For the past several years MIT and its licensee, Convolve Inc., have been slogging it out in court with one of the world's biggest computer disc makers--Seagate Technology--for allegedly infringing on three MIT patents for quieter and more energy-efficient disc drives. There are millions of dollars at stake in the case.
However, neither the plaintiff nor the defendant has spent much time on substantive patent issues. Instead, hefty amounts of time and attorneys' fees have been spent wrestling over attorney-client privilege.
In other words, the patentee now must prove that, at the time the defendant acted, there was a high probability the defendant's actions constituted infringement. If there was a reasonable argument that the defendant's actions might not be infringing, this objective test for willfulness is not met. Moreover, even if this objective test is met, there is no willful infringement unless a patentee proves that either the defendant knew there was a high probability of infringement or this risk of infringement was so apparent that the defendant should have known of it.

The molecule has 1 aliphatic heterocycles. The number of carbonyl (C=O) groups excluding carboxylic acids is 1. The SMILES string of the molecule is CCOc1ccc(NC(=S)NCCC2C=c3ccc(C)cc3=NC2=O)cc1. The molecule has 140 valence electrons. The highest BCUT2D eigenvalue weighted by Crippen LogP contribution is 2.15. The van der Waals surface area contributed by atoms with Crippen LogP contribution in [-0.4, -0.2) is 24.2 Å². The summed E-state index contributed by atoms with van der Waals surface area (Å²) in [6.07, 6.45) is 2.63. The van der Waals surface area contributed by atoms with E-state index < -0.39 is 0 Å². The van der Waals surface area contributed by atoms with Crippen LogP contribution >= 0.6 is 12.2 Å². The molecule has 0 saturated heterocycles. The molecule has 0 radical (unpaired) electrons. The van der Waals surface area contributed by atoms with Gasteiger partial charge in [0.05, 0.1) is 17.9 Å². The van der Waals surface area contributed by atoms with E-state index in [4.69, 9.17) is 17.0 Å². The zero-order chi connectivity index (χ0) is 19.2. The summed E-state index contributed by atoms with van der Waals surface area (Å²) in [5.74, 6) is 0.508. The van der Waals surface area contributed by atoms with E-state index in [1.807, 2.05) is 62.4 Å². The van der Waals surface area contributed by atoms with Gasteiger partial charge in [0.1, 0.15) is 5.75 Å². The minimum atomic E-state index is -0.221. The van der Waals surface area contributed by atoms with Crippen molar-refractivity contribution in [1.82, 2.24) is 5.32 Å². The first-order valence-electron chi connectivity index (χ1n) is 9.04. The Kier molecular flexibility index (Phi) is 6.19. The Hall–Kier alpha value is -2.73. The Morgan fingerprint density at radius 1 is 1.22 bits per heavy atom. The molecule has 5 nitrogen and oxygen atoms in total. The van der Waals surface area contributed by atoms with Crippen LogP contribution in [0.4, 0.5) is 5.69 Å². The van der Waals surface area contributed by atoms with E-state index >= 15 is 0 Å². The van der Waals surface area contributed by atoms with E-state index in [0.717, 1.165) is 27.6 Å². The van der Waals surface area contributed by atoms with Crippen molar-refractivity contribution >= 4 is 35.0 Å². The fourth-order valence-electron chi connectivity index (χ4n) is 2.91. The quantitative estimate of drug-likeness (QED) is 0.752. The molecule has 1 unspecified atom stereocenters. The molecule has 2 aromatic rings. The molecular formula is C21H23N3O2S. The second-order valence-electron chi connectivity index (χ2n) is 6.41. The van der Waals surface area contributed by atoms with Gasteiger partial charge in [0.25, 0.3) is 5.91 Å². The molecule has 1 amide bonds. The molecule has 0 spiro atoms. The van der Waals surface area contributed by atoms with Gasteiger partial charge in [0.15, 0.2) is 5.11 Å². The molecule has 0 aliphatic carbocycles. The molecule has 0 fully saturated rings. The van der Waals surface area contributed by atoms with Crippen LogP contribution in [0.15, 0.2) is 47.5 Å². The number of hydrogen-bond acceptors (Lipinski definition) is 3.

"[T]he Seagate case raises significant new challenges for patent holders who are seeking punitive damages for willful patent infringement," says Richard Gruner, an IP professor at John Marshall Law School in Chicago.
The economics are further enhanced by that fact that the decision will significantly cut companies' legal costs because they'll need fewer costly opinion letters.
The upside for all companies, though, is that the decision may slash the time and expense of infringement suits.